LEEDS, ENGLAND - MAY 23: Boris Johnson MP emerges from a sports car after it performed 'donuts' during a visit to Ginetta Sports cars as part of the Brexit Battle Bus tour in Yorkshire on May 23, 2016 in Leeds, England. Boris Johnson and the Vote Leave campaign are touring the UK in their Brexit Battle Bus. The campaign is hoping to persuade voters to back leaving the European Union in the Referendum on the 23rd June 2016. (Photo by Christopher Furlong/Getty Images)
Boris Johnson in Leeds during his Brexit battle bus tour © Getty
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Campaigners for the UK to leave the EU are now “marginally favourites” to win the referendum on June 23, according to the country’s leading polling expert.

In the past week, opinion polls across the board have shifted in favour of the leave side, meaning either the country is set for Brexit or pollsters are facing their second forecasting disaster in just over a year.

A series of phone polls published this week have shown rising support for leaving the EU, a trend that was already showing in online polls.

John Curtice, a polling expert at the University of Strathclyde, said there is now a “serious possibility” Britain will vote to leave the EU next week.

Research by Ipsos Mori published on Thursday found Leave on 53 per cent and Remain on 47 per cent, changed from 43 per cent for Leave and 57 per cent for Remain last month.

Another pollster, Survation, also published new figures on Thursday that put Leave at 45 per cent, up seven points, with Remain on 42 — down two points — since late May.

An ICM phone poll published earlier this week had Leave on 53 per cent and Remain on 47 per cent — little changed from its last phone poll in late May, which was one of the first to show the changing trend.

“The two kinds of polls seem to be converging around a picture where Leave probably have about 52-53 per cent of the vote, which takes us to a crucial point,” Mr Curtice said.

He dated the beginnings of what he said could be a decisive shift in public opinion to May 27, the start of the official campaign period.

“That is the day when the official election period kicked in and the UK government no longer had access to the resources of the British civil service,” he told the BBC.

“Prior to that, the Remain side were controlling the media agenda and focusing the referendum on the economy and the alleged dire consequences that would flow from us leaving.”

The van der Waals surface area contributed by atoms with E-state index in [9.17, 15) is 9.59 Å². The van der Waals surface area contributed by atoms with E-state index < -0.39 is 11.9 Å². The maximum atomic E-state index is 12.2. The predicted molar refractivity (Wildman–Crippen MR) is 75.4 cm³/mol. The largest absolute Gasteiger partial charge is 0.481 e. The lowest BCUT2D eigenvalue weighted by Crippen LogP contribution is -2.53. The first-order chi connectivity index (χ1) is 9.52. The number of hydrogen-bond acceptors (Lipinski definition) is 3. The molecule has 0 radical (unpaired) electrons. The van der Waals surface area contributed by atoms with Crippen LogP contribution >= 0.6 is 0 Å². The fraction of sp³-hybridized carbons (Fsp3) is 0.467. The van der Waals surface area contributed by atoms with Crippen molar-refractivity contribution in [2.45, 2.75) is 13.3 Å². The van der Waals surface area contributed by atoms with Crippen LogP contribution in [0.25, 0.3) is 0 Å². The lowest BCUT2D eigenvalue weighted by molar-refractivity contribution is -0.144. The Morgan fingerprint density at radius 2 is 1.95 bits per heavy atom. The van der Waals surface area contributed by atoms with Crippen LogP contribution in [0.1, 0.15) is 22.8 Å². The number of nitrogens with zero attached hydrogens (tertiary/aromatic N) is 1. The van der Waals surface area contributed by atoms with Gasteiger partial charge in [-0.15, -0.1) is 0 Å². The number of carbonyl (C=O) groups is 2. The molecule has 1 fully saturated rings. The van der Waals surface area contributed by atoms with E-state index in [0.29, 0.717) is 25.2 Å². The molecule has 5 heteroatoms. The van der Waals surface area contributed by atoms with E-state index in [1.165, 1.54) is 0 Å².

The pollsters’ findings suggest the Leave camp’s push to shift the focus of the discussion from the economy to immigration has had an effect.

Immigration had become the most important factor in the vote Ipsos Mori found, with a third of respondents citing it as very important — up five percentage points in the past month.

Nearly half of voters believed the Leave campaign’s claim that Britain sent £350m a week to Brussels, Ipsos Mori found, while 45 per cent believed that Turkey was going to be fast-tracked into the EU and its population would have the right to travel to the UK if Britain remained in the EU.

Meanwhile, the proportion of voters saying the economy was very important in their decision dropped five points to 28 per cent, Ipsos Mori found.

The Remain camp is at risk of being seen as “a one-trick pony campaign” and “it may be that [economic] record has begun to wear a bit too thin for too many voters”, Mr Curtice said.

However, serious questions remain about the reliability of pollsters’ findings given their failure to predict the Conservatives’ narrow victory in last year’s general election.

All the pollsters have since changed the way they carry out their work. Several are still making changes as the referendum approaches.

Ipsos Mori tweaked its methodology further before this latest result. Even taking this into account, it “still shows a significant swing towards leave”, Mr Curtice said.


UK’s EU Referendum: How people would vote

For a more detailed summary of opinion polling visit the FT’s Brexit poll tracker page


Mr Curtice said that referendums can “often overstate the appetite for change”. “We might think that some voters would go back towards Remain as they become concerned about the risk during the last week,” he said.

One in five voters surveyed by Ipsos Mori said they could still change their minds before voting, meaning there was still “all to play for”, its chief executive Ben Page said.

A Remain campaign aide warned that “people got their hands badly burnt last year by following the polls” and said: “There is only one poll that counts and that is the one on referendum day.”

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